Snow, sleet, and wind have not daunted this little yellow species iris (Iris danfordiae) blooming in my yard, a tiny but heartening harbinger of spring to come. 

Counting My Blessings

It's been a challenging month on the national scene, and in my personal life too. I'll leave the analysis of the insanity that is our current political environment to those who are good at that, and likewise the rants. After being flat-out-sick for ten days and then straining my rib muscles working out at the gym, I don't have the energy for either. 

What is on my mind tonight is how to keep my spirits up in these difficult times. Not so I can be some kind of Pollyanna-everything-is-rosy person. Because if anything is clear in these times, it's that rosy is not the color of the day. No, I want to tend my own inner light in a way that it shines through the darkness of the world. So that as I walk through this life, I spread that light and its goodness.

Which is why even though I am still coughing from being sick, and wincing each time because coughing hurts those strained ribs, I am counting my blessings. I have blessings to count, something that's good to remember right now. 

In no particular order, the main blessings that come to mind are these:

MY HOUSE, which when I moved in during a blizzard this past January, was in such sad shape that I seriously questioned what I had gotten myself into. A good night's sleep in my cozy sleeping bag on the scarred floor of my bedroom mostly quelled that questioning, and I swear I felt the house sigh with relief the next morning as soon as I began hand-scraping the red-oak floors to restore them. Renovation has proceeded apace in the months since, from those floors to the mechanical systems to insulation to bathrooms (the joys of working fixtures cannot be overstated!) to carefully replacing the original windows with new efficient ones in the same mid-century modern style to… Well, we're still working.

The big bank of windows in the living room (that's 750 pounds of wood-framed, double-paned window unit there!) getting their exterior trim. 

But as I sit on my cozy couch in my beautifully painted living room tonight, with a fire in the gas fireplace in front of me, and the new windows solid and tight as a storm rushes past outside, I am simply grateful to have this house, this haven. Just to have a roof over my head (yeah, replacing the roof is on the list too). Better still, to live in beautifully crafted but long-neglected spaces that are coming bck to life day by day as we work to restore them. That's a blessing.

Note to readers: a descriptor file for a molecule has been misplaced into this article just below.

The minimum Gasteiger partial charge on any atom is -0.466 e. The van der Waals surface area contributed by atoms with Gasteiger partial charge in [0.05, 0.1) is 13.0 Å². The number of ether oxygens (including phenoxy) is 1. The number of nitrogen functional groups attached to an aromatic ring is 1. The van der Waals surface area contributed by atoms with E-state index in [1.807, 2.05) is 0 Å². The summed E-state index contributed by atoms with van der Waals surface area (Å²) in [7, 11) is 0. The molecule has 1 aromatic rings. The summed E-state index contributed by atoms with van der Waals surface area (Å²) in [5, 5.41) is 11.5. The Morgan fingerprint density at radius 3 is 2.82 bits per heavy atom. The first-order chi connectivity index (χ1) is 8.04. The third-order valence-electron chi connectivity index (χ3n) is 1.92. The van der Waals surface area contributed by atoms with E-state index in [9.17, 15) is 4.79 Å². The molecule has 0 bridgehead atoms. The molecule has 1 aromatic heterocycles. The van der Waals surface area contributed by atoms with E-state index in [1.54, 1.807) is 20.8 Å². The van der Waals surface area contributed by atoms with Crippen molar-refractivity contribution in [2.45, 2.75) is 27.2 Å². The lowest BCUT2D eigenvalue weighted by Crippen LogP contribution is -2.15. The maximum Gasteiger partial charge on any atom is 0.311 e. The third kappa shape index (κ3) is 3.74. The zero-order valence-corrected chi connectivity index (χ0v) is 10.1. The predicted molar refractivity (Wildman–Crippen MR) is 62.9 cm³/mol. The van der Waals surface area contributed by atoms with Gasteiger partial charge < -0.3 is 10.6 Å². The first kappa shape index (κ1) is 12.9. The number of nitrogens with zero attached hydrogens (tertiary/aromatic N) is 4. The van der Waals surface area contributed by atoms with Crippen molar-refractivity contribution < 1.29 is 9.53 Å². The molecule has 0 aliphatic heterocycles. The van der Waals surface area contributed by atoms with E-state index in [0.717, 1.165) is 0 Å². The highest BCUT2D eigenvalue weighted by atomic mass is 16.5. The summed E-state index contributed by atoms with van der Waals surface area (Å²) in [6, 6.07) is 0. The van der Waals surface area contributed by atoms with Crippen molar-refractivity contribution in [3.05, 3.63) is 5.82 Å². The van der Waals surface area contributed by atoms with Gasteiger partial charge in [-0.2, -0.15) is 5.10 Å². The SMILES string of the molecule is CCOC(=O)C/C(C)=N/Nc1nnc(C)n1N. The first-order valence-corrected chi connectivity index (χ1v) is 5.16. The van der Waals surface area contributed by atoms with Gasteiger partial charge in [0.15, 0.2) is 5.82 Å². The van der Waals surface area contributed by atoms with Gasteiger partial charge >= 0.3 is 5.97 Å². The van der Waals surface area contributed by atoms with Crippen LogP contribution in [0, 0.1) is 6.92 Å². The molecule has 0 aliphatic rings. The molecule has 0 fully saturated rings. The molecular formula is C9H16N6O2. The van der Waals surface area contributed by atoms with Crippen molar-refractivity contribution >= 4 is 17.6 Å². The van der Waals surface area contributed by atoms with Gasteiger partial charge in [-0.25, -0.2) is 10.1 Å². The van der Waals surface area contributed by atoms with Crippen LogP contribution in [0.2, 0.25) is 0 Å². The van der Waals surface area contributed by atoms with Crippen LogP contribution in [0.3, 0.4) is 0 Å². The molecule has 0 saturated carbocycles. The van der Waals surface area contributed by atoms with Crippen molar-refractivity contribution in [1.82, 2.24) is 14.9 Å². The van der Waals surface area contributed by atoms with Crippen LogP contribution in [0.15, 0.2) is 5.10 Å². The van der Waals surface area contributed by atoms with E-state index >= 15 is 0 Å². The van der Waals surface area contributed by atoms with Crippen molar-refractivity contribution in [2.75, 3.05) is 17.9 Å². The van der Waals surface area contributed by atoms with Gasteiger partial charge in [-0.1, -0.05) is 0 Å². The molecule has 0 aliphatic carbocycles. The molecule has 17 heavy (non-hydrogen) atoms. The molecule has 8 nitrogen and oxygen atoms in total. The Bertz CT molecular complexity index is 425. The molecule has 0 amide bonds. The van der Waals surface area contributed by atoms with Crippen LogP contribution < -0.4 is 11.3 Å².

FRIENDS, those here in Cody who have called or texted with concern and offers of food and help while I was sick. Who laughed with me (carefully, because that hurts too) over my gym mishap. Who miss me when I don't make it to the eight o'clock service at church, who don't mind my off-key singing when I do, who gather Thursday evenings to just enjoy each other. Friends who welcomed me back warmly even though I have been gone for 35 years. I am blessed to belong to this warm community. 

And to the far-flung community of friends and colleagues in the larger world too, all of you who walk with me through this blog and in so many other ways. Thank you for your company, your thoughts, your ideas, your support. 

FAMILY, who I will be spending Thanksgiving with next week in Western Washington, including my 89-year-old dad, who is still "there" enoigh to spend half an hour on the phone with me this afternoon discoursing on what is wrong with the "tax reform" bills now in Congress. And the family who won't be there, including Molly in San Francisco, and my middle niece Sienna and her family in Germany. 

Part of my tribe visiting in August, on an excursion to the alpine country of the Beartooth Plateau. (Left to right: my youngest niece, Alice, holding Pepper; her mom, my sister-in-law Lucy, with Sarge; my brother, Bill; and Dad.) 

WRITING and RESTORATION, twin paths in pursuing my mission: To heal and restore this Earth, with love. To nurture and celebrate diversity, of Life and lives–that all may thrive. Without that work, the words and the heart-work of restoring the nature and beauty of this world, my inner light would surely flicker and go out. Neither pays well enough to earn what anyone sane would call a living, but both fuel my heart and soul.